Today in Labor History: Weekend Edition
May 17—Twelve Starbucks baristas in a midtown Manhattan store, declaring they couldn’t live on $7.75 an hour, signed cards demanding representation by the Industrial Workers of the World, or Wobblies. Management roadblocks continue to deny the workers their union to this day – 2004
May 18—In what may have been baseball’s first labor strike, the Detroit Tigers refuse to play after team leader Ty Cobb is suspended: he went into the stands and beat a fan who had been heckling him. Cobb was reinstated and the Tigers went back to work after the team manager’s failed attempt to replace the players with a local college team: their pitcher gave up 24 runs – 1912
May 19—Two hundred sixteen miners die from an explosion and its aftermath at the Fraterville Mine in Anderson County, Tenn. All but three of Fraterville’s adult males were killed. The mine had a reputation for fair contracts and pay—miners were represented by the United Mine Workers—and was considered safe; methane may have leaked in from a nearby mine – 1902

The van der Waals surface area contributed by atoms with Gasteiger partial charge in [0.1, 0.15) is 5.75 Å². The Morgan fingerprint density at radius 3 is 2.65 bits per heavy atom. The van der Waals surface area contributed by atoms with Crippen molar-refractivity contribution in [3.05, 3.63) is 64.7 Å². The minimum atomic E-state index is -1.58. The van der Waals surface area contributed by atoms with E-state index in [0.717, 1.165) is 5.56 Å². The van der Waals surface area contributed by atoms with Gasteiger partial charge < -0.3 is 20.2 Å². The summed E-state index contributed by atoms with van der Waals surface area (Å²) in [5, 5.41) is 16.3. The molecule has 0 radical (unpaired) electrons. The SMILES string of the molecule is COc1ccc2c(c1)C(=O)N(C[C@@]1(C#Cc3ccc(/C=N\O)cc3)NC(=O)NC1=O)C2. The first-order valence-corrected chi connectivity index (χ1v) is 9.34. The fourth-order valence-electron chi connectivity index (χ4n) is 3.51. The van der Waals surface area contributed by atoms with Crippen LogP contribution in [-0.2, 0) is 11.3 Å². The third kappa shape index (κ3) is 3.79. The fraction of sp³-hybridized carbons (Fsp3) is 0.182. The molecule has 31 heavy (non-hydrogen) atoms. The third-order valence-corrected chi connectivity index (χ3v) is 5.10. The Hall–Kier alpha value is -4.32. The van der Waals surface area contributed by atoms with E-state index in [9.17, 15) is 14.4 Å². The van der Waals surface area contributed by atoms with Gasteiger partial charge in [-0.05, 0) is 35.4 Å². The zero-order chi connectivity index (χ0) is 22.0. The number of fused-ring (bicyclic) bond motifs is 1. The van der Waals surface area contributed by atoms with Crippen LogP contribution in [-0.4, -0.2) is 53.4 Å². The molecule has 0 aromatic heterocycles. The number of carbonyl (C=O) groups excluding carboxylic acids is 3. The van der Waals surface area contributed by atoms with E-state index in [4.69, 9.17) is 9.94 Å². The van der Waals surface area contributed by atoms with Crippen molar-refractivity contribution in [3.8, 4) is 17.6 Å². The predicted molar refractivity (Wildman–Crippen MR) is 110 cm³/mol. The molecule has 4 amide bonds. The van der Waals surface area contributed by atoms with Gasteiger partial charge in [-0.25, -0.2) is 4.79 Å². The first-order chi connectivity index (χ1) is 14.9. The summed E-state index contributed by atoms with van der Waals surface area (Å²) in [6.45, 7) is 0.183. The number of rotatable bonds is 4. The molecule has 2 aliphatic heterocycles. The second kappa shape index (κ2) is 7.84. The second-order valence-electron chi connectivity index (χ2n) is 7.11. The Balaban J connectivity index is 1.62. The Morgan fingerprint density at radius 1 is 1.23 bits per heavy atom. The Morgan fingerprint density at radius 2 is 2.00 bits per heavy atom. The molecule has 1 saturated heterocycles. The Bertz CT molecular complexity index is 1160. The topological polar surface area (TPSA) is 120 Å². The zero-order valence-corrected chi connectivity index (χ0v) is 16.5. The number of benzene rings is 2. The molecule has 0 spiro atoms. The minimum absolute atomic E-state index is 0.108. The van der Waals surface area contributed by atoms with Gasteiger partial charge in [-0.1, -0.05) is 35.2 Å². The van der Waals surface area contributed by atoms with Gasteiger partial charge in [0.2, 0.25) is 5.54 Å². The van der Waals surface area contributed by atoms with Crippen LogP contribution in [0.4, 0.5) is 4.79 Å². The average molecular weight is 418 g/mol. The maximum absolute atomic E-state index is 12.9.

—Click here for the complete posting.
Labor Video: Baseball Star’s Work Ethic: Look to Union Dad
Check out Washington Nationals star outfielder Bryce Harper talking about his work ethic—and where he learned it, from his dad, a union ironworker in Las Vegas. The clip comes from a special aired by ESPN, “Bryce Begins.” Click here to watch the video.